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The Beyond (1981)

Review

Author
Date
10-09-2009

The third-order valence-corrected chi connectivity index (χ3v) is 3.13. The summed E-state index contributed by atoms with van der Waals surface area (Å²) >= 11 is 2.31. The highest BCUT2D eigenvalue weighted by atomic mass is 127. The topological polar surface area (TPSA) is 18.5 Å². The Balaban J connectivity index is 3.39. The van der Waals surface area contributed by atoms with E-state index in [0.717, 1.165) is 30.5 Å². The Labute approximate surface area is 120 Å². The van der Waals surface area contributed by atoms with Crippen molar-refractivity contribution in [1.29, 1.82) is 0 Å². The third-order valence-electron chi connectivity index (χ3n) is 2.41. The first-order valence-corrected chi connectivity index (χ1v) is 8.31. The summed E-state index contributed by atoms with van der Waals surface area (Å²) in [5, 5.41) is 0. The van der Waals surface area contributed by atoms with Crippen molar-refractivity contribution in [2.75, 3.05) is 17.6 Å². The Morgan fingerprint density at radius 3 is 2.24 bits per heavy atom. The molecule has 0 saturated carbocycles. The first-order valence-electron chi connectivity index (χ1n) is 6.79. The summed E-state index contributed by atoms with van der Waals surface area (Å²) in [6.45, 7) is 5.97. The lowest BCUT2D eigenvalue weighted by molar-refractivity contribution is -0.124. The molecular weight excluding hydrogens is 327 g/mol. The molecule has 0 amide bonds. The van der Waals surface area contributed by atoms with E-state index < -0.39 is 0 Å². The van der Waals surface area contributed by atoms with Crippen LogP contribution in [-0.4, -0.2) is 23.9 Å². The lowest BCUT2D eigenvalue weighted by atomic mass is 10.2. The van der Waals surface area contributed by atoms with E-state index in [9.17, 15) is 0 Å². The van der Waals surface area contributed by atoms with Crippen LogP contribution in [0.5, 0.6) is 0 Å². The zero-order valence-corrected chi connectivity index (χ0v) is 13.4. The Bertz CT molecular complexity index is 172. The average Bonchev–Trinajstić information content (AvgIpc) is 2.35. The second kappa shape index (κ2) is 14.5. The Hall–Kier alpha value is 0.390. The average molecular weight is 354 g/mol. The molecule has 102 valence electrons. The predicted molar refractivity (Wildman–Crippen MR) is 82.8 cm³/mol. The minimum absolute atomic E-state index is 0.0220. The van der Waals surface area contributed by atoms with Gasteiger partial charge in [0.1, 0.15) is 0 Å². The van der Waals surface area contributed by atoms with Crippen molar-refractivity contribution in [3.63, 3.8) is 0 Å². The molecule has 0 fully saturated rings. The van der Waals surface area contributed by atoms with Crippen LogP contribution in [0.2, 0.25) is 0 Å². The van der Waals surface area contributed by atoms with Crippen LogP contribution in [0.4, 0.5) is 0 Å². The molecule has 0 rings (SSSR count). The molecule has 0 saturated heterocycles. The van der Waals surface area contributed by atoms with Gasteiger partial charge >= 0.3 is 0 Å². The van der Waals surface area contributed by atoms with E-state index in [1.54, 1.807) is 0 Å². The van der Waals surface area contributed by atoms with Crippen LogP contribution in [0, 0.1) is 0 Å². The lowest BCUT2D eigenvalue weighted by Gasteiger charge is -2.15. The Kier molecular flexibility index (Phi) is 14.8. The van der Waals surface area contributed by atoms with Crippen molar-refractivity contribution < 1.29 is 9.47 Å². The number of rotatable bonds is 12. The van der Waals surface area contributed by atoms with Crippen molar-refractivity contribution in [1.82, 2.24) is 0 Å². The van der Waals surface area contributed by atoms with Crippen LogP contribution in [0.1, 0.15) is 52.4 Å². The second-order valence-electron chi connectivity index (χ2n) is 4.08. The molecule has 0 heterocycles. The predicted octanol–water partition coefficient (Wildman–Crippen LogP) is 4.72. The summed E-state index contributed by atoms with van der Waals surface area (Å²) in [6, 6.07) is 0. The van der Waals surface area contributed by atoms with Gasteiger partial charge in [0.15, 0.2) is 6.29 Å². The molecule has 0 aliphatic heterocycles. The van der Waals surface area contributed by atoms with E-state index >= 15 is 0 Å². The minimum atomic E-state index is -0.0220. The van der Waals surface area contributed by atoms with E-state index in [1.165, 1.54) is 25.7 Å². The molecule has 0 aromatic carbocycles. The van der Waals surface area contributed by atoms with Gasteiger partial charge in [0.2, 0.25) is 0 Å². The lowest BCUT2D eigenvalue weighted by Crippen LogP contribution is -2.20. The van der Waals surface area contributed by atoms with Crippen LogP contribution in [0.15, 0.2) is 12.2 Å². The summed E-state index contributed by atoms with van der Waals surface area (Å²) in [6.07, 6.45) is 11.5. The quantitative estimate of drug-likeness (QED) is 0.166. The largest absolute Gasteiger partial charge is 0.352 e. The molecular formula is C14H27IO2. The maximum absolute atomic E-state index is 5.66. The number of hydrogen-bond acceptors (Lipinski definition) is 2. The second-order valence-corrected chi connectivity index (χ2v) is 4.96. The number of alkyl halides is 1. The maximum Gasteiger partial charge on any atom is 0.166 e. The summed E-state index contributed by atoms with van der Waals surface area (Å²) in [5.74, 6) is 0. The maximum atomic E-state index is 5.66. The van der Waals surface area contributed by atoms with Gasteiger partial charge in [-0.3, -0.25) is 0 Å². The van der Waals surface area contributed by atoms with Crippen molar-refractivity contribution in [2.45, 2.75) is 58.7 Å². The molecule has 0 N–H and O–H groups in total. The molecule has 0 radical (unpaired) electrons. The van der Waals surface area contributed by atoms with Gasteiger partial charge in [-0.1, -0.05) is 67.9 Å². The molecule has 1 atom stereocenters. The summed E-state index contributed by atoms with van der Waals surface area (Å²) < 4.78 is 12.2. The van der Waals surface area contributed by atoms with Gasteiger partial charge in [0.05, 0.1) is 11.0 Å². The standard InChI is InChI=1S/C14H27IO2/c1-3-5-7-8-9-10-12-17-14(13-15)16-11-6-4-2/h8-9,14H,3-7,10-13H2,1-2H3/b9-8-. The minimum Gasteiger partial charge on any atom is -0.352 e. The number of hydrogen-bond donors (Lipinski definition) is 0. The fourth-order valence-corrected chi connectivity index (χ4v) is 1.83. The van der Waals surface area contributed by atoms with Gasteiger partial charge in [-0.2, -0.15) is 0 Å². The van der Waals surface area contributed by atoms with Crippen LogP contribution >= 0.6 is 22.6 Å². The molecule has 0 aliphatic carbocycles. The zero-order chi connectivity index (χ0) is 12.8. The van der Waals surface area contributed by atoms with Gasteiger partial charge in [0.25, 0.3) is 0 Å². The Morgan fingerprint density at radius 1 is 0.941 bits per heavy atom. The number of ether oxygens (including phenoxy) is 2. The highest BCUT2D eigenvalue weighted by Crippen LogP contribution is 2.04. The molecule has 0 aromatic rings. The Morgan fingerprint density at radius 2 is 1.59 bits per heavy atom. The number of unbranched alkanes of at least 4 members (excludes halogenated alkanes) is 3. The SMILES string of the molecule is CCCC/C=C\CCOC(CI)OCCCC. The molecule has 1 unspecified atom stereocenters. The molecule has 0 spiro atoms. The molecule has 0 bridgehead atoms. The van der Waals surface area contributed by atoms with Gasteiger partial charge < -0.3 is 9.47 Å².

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My copy of The Beyond came with a booklet with a handful of short essays related to the film, Fulci, and Italian horror in general. In one of these essays, "The Beyond ... or how Lucio Fulci's Classic Thriller Came Back to Life," Michael Felsher makes the rather self-righteous statement, "The critics don't get it ... they never will ... and that's just fine!"  Aside from creating a great oversimplification of critics' views of the film (and a false one at that, considering the critic's review you are about to read), this statement highlights an important quality of The Beyond.  It is a mixture of surrealism and straightforward horror, and this mixture naturally makes for a lot of happenings that don't make sense.  For this reason, The Beyond can be difficult for people to "get," often feeling like a linear narrative that is thrown together without any sense of "how" or "why," but in reality the events' lack of logic is exactly what makes them horrifying.  Combine this purposeful lack of logic with deceptively adept pacing, and you have a true horror masterpiece.